Pat Divilly: focus on progress, not perfection and other great tips for a great fitness regime
Irish fitness expert, author and entrepreneur Pat Divilly explains that the right mind-set is the basis of any successful fitness regime
“I work with my clients on what I call ‘motivational richness’,” says Pat Divilly, above. “You need to think what impact these changes will have on your life, your confidence, your relationships, your work life, your sex life etc.”
Most people say they want to lose weight, but they haven’t really given much thought to the impact that will have on them
When it comes to reaching for the glass of wine, many can’t think of a good reason not to. I work with my clients on what I call “motivational richness” – you need to think what impact these changes will have on your life, your confidence, your relationships, your work life, your sex life etc. You may want to be a bit lighter on the scales but as well as that, you may connect better with your partner, or be more of a role model for your kids.
So many people join the gym every January and give up within weeks
People classically do this – take the same actions they’ve done before and wonder why it is the same result. I always get people to identify problems and prescriptions – what happened last January that meant it didn’t work out for you? If you can self-diagnose before you start, and identify five or 10 potential struggles and then prescriptions for what you will do when they arise, you give yourself the best chance.
Give yourself a performance-based outcome
Don’t become obsessed with a number on the scales; instead, think of something you’d physically like to be able to do. This could be a 5km or 10km run, or maybe you just want to do your first set of push-ups. If you focus on a goal like this, generally the scales will take care of itself. The people who are always on and off the scales tend to yo-yo, whereas those who lead a fit and healthy lifestyle don’t need to worry about the scales.
Instead of focusing on perfection focus on progress
If you set out on a plan and you are focused on doing things perfectly; then if you slip in any way, you feel like you want to throw it out the window. List three things that went well for you last week, why they were important, and then list three things you can do this week to continue to progress. Don’t beat yourself up if you’ve had a bad weekend.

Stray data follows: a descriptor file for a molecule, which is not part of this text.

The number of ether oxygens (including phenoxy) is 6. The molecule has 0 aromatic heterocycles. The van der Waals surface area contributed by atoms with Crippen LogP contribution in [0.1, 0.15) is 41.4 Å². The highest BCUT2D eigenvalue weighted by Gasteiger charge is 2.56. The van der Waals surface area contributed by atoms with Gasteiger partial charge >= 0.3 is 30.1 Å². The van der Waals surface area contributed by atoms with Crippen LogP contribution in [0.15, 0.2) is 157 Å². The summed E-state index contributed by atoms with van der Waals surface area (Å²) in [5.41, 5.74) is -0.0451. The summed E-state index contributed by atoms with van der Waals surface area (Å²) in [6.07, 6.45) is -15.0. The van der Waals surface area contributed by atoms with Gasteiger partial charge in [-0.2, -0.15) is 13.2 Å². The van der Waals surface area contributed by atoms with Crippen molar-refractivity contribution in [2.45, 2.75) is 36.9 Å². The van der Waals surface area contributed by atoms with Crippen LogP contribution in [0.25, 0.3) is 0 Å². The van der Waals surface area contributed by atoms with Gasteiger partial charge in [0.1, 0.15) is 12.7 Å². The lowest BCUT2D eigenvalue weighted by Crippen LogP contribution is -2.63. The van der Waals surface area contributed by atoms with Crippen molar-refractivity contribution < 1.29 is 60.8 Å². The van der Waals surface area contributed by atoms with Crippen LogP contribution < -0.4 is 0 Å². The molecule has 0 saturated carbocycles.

Find a training partner
We all have goals but once you make yourself publicly accountable in some way, it massively increases your chances of succeeding. This could be a coach, or a group, or online community, or just a friend.
Progress can be very incremental. I always say that people want to jump from A to Z but they forget about B, C, D and all the micro-steps in between. Set a goal of doing say 40 workouts over the next eight weeks. It doesn’t matter what the workout looks like – just show up. Make it a ritual and a part of your life.
Stop labelling foods as good or bad
Rather, become aware of why you are eating them and how they make you feel. We need to take the guilt away from certain types of food but are you eating it because you enjoy it and because it is a nice experience, or am I eating to escape or distract myself. Mindful eating is key. Focus on having two servings of green veg each day, some nuts and some berries – if you still want the ice-cream after that, go for it, but be mindful of how it makes you feel. My basic rule of thumb is that of there are a lot of ingredients on the label it probably isn’t going to make you feel good. Try stick to foods without a label – think fish, meats, vegetables – at least for 80 per cent of the time. Think about how our grandparents ate. We need to go back to that.
When it comes to training, it has to be something you enjoy
I can give you the best programme ever and force you into the gym, but it’s not going to work if you hate it. It shouldn’t be more stress on top of your daily life, it should be something you are excited by.
Switch it up
For people experiencing a slump or a plateau with their nutrition and training, I would be a fan of switching it up. There are different times in our life when we want to focus on our work, or our social life, and we can’t go a hundred miles an hour with our fitness the whole time. If you find yourself just going through the motions in the gym, then try to find something else that inspires you; it might be an adventure race, or learning to swim so you can do your first triathlon, or a white-collar boxing fight. My mentality is to set an almost impossible goal and it forces you out of complacency.
In conversation with Danielle Barron
Pat Divilly is involved with Laya Healthcare’s City Spectacular, Ireland’s largest summer festival, which will take place in Cork’s Fitzgerald Park on Saturaday and Sunday, July 15th and 16th.